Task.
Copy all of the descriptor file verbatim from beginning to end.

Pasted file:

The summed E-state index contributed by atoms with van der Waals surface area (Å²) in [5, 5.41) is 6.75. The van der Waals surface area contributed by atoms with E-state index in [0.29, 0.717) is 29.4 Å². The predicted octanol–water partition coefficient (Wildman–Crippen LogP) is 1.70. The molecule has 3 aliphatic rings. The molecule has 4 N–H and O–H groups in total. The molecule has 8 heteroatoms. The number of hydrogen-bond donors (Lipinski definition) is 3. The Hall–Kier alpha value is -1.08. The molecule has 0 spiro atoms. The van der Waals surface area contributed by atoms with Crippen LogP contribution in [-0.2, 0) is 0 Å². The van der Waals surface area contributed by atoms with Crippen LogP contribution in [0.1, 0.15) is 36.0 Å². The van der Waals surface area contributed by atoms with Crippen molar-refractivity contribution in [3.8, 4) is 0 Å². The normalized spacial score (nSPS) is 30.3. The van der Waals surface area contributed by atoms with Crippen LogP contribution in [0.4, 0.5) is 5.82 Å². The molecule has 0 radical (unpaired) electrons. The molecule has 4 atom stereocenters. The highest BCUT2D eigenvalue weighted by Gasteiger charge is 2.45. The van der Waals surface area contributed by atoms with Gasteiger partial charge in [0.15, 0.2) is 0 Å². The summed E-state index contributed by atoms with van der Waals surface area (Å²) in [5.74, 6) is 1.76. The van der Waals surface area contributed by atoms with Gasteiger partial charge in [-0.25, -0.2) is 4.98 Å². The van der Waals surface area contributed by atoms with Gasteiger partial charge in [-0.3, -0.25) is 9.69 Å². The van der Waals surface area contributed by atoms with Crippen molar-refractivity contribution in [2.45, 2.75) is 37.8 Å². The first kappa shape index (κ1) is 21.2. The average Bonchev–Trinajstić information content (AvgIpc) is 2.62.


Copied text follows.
The summed E-state index contributed by atoms with van der Waals surface area (Å²) in [5, 5.41) is 6.75. The van der Waals surface area contributed by atoms with E-state index in [0.29, 0.717) is 29.4 Å². The predicted octanol–water partition coefficient (Wildman–Crippen LogP) is 1.70. The molecule has 3 aliphatic rings. The molecule has 4 N–H and O–H groups in total. The molecule has 8 heteroatoms. The number of hydrogen-bond donors (Lipinski definition) is 3. The Hall–Kier alpha value is -1.08. The molecule has 0 spiro atoms. The van der Waals surface area contributed by atoms with Crippen LogP contribution in [-0.2, 0) is 0 Å². The van der Waals surface area contributed by atoms with Crippen LogP contribution in [0.1, 0.15) is 36.0 Å². The van der Waals surface area contributed by atoms with Crippen molar-refractivity contribution in [3.8, 4) is 0 Å². The normalized spacial score (nSPS) is 30.3. The van der Waals surface area contributed by atoms with Crippen LogP contribution in [0.4, 0.5) is 5.82 Å². The molecule has 0 radical (unpaired) electrons. The molecule has 4 atom stereocenters. The highest BCUT2D eigenvalue weighted by Gasteiger charge is 2.45. The van der Waals surface area contributed by atoms with Gasteiger partial charge in [0.15, 0.2) is 0 Å². The summed E-state index contributed by atoms with van der Waals surface area (Å²) in [5.74, 6) is 1.76. The van der Waals surface area contributed by atoms with Gasteiger partial charge in [-0.25, -0.2) is 4.98 Å². The van der Waals surface area contributed by atoms with Gasteiger partial charge in [-0.3, -0.25) is 9.69 Å². The van der Waals surface area contributed by atoms with Crippen molar-refractivity contribution in [2.45, 2.75) is 37.8 Å². The first kappa shape index (κ1) is 21.2. The average Bonchev–Trinajstić information content (AvgIpc) is 2.62.